So much is changing in Manchester at the moment. New businesses, particularly bars and restaurants, seem to be popping up all the time. And don't get us started on that skyline.
But amid the rapid development, some things have stood the test of time, Covid pandemic and all. So here we celebrate some of the city's oldest businesses that have stuck around no matter what.
Some of these businesses have survived economic recessions, two world wars and even the 1996 IRA bombing to become real Manchester institutions. A fine effort indeed.
1. Sinclair’s Oyster Bar
Sinclair’s is another Grade II-listed building. Having survived the Second World War and the 1996 IRA bombing it was painstakingly relocated, together with the Old Wellington, from its original location near the Arndale (and what used to be Market Square in the 18th century) to the near the Cathedral. Now it has pride of place in the centre of Manchester, and is especially popular on a sunny day. Credit: Google Maps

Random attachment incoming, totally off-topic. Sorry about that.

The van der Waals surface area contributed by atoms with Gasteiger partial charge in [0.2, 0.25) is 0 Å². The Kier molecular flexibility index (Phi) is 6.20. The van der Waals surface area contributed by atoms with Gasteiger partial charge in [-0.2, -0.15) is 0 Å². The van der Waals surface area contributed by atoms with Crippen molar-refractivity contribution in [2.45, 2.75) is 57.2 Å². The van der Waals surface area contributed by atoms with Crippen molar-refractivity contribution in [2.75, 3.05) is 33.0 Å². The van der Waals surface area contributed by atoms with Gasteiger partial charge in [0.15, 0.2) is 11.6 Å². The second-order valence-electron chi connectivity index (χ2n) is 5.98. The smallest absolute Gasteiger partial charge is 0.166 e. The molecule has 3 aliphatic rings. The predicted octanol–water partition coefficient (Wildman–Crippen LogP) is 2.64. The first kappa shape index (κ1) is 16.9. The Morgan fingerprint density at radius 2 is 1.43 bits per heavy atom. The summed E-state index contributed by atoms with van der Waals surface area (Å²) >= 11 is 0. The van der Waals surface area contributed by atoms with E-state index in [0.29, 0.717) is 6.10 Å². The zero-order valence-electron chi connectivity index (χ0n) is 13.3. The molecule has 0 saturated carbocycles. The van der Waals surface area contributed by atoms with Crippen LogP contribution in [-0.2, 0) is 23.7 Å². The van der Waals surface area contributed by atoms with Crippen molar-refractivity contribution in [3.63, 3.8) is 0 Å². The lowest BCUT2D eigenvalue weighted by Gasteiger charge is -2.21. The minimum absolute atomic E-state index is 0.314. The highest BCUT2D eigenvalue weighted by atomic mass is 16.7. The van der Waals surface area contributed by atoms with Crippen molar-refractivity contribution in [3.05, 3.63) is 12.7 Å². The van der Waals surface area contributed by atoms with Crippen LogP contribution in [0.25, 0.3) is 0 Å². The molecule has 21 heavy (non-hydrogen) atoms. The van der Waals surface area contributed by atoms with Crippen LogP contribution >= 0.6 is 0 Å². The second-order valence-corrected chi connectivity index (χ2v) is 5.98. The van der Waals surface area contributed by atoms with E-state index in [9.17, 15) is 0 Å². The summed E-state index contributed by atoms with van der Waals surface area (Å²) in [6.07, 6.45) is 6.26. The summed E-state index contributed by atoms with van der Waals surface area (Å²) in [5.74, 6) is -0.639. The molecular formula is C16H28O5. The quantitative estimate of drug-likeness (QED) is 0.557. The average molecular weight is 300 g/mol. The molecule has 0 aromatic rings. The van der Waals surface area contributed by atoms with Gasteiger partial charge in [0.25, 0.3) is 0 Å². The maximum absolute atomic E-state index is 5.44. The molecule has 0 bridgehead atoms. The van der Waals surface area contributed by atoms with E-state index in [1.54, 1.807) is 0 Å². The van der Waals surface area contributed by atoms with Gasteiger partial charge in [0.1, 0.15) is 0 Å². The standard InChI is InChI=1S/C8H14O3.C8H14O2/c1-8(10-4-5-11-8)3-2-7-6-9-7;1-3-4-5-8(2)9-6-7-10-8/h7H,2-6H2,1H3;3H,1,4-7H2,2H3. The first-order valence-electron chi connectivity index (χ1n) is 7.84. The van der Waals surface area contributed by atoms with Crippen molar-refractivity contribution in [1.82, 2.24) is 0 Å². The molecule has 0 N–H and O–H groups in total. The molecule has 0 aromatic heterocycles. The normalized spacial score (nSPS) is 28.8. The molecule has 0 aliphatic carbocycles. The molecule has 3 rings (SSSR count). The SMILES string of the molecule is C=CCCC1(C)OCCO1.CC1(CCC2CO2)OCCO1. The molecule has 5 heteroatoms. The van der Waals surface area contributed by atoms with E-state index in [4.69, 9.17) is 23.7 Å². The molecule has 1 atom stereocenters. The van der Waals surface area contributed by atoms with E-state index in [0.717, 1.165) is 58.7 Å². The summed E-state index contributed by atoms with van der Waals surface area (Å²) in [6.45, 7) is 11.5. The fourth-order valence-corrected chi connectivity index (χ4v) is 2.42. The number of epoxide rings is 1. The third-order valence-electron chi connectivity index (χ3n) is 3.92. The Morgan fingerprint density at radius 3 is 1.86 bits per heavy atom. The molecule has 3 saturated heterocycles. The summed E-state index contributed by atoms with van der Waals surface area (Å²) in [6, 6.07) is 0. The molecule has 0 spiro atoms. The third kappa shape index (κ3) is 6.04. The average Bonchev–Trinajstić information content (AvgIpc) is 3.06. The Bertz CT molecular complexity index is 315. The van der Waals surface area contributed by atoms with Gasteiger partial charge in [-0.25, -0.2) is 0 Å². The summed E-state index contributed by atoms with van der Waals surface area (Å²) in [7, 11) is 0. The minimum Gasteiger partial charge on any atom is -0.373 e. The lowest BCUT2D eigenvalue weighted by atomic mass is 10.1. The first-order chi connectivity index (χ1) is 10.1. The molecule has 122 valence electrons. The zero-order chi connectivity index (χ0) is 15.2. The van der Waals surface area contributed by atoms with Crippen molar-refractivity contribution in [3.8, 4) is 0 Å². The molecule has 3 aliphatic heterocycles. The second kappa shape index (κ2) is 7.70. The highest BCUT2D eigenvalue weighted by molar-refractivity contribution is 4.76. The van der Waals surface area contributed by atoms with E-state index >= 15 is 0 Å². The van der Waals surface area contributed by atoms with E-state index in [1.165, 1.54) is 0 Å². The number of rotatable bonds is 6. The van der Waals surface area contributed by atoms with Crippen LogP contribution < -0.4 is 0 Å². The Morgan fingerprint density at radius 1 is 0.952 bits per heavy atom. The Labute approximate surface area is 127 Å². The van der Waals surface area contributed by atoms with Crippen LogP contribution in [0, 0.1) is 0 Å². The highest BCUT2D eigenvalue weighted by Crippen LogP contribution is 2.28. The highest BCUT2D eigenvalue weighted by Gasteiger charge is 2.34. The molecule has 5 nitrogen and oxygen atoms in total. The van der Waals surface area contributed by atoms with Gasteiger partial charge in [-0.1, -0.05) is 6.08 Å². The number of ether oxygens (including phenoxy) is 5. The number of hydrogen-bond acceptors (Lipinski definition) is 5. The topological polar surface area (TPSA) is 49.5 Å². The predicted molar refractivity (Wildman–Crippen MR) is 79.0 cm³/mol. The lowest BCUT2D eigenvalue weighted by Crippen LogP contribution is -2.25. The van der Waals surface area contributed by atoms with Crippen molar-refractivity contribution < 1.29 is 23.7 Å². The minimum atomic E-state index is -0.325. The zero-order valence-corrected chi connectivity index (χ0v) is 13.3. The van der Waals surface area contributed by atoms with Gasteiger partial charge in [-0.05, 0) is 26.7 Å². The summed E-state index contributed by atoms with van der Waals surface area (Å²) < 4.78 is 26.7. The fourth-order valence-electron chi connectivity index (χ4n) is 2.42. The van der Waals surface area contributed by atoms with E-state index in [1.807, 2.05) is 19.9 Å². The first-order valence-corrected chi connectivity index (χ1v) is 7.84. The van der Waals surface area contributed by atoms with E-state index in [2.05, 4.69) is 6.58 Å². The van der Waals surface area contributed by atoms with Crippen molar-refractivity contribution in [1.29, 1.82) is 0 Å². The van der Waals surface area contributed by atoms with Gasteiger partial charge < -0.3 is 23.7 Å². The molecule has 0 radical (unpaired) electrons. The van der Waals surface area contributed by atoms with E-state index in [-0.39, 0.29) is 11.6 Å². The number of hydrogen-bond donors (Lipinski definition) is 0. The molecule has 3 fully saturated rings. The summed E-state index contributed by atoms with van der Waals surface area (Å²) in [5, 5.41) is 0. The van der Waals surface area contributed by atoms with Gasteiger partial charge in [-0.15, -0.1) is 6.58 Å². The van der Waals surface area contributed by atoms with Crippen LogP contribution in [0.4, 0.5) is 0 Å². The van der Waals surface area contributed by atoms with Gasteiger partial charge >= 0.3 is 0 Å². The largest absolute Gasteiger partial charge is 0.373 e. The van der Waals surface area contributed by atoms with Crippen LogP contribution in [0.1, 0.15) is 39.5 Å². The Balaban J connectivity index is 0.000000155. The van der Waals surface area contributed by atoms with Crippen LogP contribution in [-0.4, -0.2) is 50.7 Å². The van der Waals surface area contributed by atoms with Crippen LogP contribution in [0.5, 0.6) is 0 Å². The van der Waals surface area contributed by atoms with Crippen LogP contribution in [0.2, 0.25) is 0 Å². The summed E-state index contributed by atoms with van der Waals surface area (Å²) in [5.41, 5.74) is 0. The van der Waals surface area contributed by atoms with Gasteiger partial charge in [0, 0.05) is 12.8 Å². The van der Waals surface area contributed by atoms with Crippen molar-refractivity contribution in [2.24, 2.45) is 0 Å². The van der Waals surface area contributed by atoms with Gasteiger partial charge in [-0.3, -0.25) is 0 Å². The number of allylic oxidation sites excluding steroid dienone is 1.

2. Old Wellington Inn, 1552
There are plenty of old pubs in Manchester that date back to the Victorian era and beyond, but the oldest city centre spot is the Old Wellington, still going strong 471 years later. Credit: Google Maps
3. The Mitre Hotel, 1815
Originally called the Old Church Tavern, the Mitre is one of the oldest hotels in Manchester and has survived two severe bombings during WWII, as well as 1996 IRA bombing, when it was sheltered by the surrounding buildings that took the brunt of the blasts. Credit: Google Maps
4. Withy Grove Stores
Selling safes have been a family business in the city since the 1850s.